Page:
Came back on Wednesday afternoon, late in the day. 4:30ish. Not too soon for us! The outside cleanup continues, and as it has, the snow has melted and we ended up with some warmer weather.
Now I have to get after the mess we made in the house moving things from one place to another. Almost every electronic thing had to be charged each in its turn, in the bathroom at the one lonely outlet that was electrified. No light in the bedroom, so clothes were piled everywhere. Kitchen is a disaster. But that is part of what makes an episode like this so exhausting, even though we had heat and water. That’s just the way it goes!
Day 3. No school for a second day, either. But it got a lot warmer and the snow came off the roof like gangbusters. Looking at the map of power-outages in Maine, we are still in relatively tough shape in Lincoln County. Our section of Bristol is not expected to regain power until tomorrow night or Thursday. Sigh. The YMCA in town is offering free showers, which is wonderful for a lot of folks. We are lucky enough to have a big Honda generator that is hooked in to our electrical panel and it runs our water, heat, and a couple of lights. Our “charging” center only works from one outlet in the house, which happens to be in the bathroom!
So we are comfortable, but every day it’s another trip to town to buy a few more cans of gas, and fooling around with the generator. At least we can keep our elderly neighbor in water for flushing and drinking, and the animals aren’t hurting, either.
And so the meteorological winter season comes to us a little earlier than we had wanted to meet it. With the time change, it already feels like darkest winter by 5 PM!
But I know that our little peninsula is not a priority when there are over 26,000 people without power just in our little Lincoln County. We were definitely not ready for this one, and I am feeling relieved that the temps are supposed to go up close to 60F by Wednesday.
With the weight of the snow and 50 mph winds, we had a bunch of close-calls here on the farm. A huge limb of a maple came down within a few inches of the pigeon loft, and a huge white pine uprooted itself and fell into the driveway, totally missing the buck’s paddock fences. When I went out this morning to feed the goats, I got a moment of panic: there were lots of footprints in the driveway, but they turned out to be deer tracks! Phew. Don’t need goats loose in the ice and the snow.
My iPhone photos are not fantastic, but I will share some here. We are now getting ready to start chopping up the trees in the driveway. We can’t get out until those trees are moved! And our son, who only lives less than a mile away, is trapped behind trees down on the connecting road. Here we go. I can hardly wait.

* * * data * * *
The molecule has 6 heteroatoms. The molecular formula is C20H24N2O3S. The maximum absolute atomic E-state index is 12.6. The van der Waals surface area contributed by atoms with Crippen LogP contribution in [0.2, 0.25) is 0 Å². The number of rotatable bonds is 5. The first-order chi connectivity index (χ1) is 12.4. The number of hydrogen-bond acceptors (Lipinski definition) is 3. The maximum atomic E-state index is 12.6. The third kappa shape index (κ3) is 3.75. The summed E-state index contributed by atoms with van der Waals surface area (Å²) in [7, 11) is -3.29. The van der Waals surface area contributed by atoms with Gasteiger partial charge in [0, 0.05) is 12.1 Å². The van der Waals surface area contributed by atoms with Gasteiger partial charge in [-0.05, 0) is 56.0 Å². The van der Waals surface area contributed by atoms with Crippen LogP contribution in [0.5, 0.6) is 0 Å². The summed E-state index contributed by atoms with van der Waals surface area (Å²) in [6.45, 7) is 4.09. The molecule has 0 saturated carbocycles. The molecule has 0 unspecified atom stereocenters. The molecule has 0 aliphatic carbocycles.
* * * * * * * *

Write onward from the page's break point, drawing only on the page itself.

And no power. Typical! I imagine most of the peninsula is out, the snow is so heavy and wet the trees are bent over and covered. And we are having 30 mph wind gusts. If we get sleet on top of all this, I can only imagine how long it will be to get the power back on.
Well, nothing to do about it. Just hunker down and enjoy the view. I am grateful for the generator that runs some of the house, most importantly the water and heat. I am going to try and get a knitting project started that is a holiday gift for a friend. Sounds about the coziest thing to do. I had oven-roasted vegetables on the menu for tonight, but instead I think I will get some lamb shanks going on the stove a little later. Thank goodness for the gas stovetop! (Our oven is electric, and even our heavy-duty generator won’t run that!)
The last few days have been incredibly busy. I spent a lovely day at a friend’s camp right on a small lake on Wednesday. It was grey and overcast, but it didn’t start raining until later on, and it didn’t matter because we were relaxing and having fun with a few other friends.
Wednesday night was the big storm, apparently a record for the amount of rain that fell in the course of four hours. By 9:30 p.m. our electricity was out, and every once in awhile throughout the night it blinked back on which made our freezers begin beeping (which need to be reset, necessitating a hop out of bed). The power wasn’t really back on for good until a little after 4 a.m. when we needed to get up anyway. Groan. My husband had to have a routine test down at Maine Medical Center in Portland, and of course, we had to be there by 7 a.m. By the end of the day yesterday I was toast, and in bed before 9.